Times 23643/tangled mop

Posted on Categories Daily Cryptic
Solving time: 35’

Had to use Chambers to work out 19D (ELF-LOCKS) and for 11A (CHASUBLE) – I’ve already mentioned that ecclesiastical clues aren’t my forte. No long multi-word phrases this time which is usually my way in (no clean sweeps for me!). The SE corner (not Kent) held me up at the end for several minutes. A couple of wordplays needing your interpretation…


1 W(HIP,L)ASH – “breaks round” is the containment indicator chosen carefully to be consistent with the bony surface.
9 A BIT (MU)CH – MU is our foreign (Greek) character.
10 PLAY BALL – two meanings: one of which is a bit stereotypical but no doubt (like most stereotypes) quite true.
11 CHASUBLE – (a club he’s)* — the anagram was clear but I didn’t know that CHASUBLE is what priests wear when celebrating mass.
12 BLOOD,S,PORT – I think I’ve encountered BLOOD for “claret” in The Times before.
15 R(EVEN)UE – def is “stream, perhaps” (as in, cash flow). I now need to work out the wordplay… OK, EVEN must be “smooth” and I guess “banks” is the containment indicator and RUE is “herb” somehow? But how? OK – RUE indeed is a type of “herb”. I guess I don’t really like the construct: “With X banks Y” to indicate X contains Y. ”With herb banks, smooth stream, perhaps”.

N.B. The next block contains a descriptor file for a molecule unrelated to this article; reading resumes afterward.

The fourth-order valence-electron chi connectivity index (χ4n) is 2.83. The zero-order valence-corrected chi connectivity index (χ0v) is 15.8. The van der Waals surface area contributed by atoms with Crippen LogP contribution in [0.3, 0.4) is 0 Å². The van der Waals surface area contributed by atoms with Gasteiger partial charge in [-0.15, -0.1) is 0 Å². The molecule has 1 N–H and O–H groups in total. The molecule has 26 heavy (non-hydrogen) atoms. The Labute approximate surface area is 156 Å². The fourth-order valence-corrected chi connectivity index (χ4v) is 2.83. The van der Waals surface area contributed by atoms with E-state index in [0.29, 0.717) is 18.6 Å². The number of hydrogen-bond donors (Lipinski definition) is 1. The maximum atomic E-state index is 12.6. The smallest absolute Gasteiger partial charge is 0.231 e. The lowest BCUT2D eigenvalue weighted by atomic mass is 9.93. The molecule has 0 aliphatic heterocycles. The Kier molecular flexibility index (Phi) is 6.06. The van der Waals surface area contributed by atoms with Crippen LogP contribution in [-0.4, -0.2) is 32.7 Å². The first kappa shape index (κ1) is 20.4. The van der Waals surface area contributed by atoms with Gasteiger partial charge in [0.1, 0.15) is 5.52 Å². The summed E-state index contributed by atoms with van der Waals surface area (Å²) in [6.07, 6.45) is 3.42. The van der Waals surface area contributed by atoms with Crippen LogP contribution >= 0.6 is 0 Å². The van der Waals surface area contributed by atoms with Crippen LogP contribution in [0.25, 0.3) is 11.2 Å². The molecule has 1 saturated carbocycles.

21 CAGY – two meanings: I suppose “like bars” can be CAGY in The Times if APPLY can be “like apple” (seen here recently).
23 S,CREAMER – Is this supposed to be an example of a SCREAMER headline or a description of a person who encounters powdered milk in his coffee in the morning (for instance, me)? Chris and Jason expalin that the exclamation mark “!” is literally the definition: ref. printing slang. Nice!
27 D,IS,CLOSE – my last clue for no obvious reason.


2 HALF-BLUE – HALF is a small beer (presumably half a pint) and BLUE is down. That much I know. Someone who played sports at Cambridge will have to tell us why HALF-BLUE is “rider”.
4 AWAY – well-hidden in “lAW A Year”
5 HALCYON – alt. letters of “heal: lucky wound”. Def is “undisturbed”.